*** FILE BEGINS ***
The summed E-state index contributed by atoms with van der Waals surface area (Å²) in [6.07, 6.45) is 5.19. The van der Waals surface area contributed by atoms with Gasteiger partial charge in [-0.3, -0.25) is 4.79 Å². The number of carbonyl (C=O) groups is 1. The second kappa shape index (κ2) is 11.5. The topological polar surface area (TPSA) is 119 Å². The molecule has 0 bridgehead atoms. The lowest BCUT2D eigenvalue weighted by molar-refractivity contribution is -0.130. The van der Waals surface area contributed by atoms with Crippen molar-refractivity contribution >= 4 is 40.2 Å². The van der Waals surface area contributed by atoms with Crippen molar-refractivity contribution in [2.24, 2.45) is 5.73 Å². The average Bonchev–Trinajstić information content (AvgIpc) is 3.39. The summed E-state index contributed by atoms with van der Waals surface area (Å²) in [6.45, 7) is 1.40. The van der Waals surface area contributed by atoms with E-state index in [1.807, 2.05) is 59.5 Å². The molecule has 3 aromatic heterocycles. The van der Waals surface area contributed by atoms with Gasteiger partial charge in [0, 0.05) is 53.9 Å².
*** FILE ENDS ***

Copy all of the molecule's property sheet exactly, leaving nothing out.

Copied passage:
The summed E-state index contributed by atoms with van der Waals surface area (Å²) in [6.07, 6.45) is 5.19. The van der Waals surface area contributed by atoms with Gasteiger partial charge in [-0.3, -0.25) is 4.79 Å². The number of carbonyl (C=O) groups is 1. The second kappa shape index (κ2) is 11.5. The topological polar surface area (TPSA) is 119 Å². The molecule has 0 bridgehead atoms. The lowest BCUT2D eigenvalue weighted by molar-refractivity contribution is -0.130. The van der Waals surface area contributed by atoms with Crippen molar-refractivity contribution >= 4 is 40.2 Å². The van der Waals surface area contributed by atoms with Crippen molar-refractivity contribution in [2.24, 2.45) is 5.73 Å². The average Bonchev–Trinajstić information content (AvgIpc) is 3.39. The summed E-state index contributed by atoms with van der Waals surface area (Å²) in [6.45, 7) is 1.40. The van der Waals surface area contributed by atoms with E-state index in [1.807, 2.05) is 59.5 Å². The molecule has 3 aromatic heterocycles. The van der Waals surface area contributed by atoms with Gasteiger partial charge in [0, 0.05) is 53.9 Å².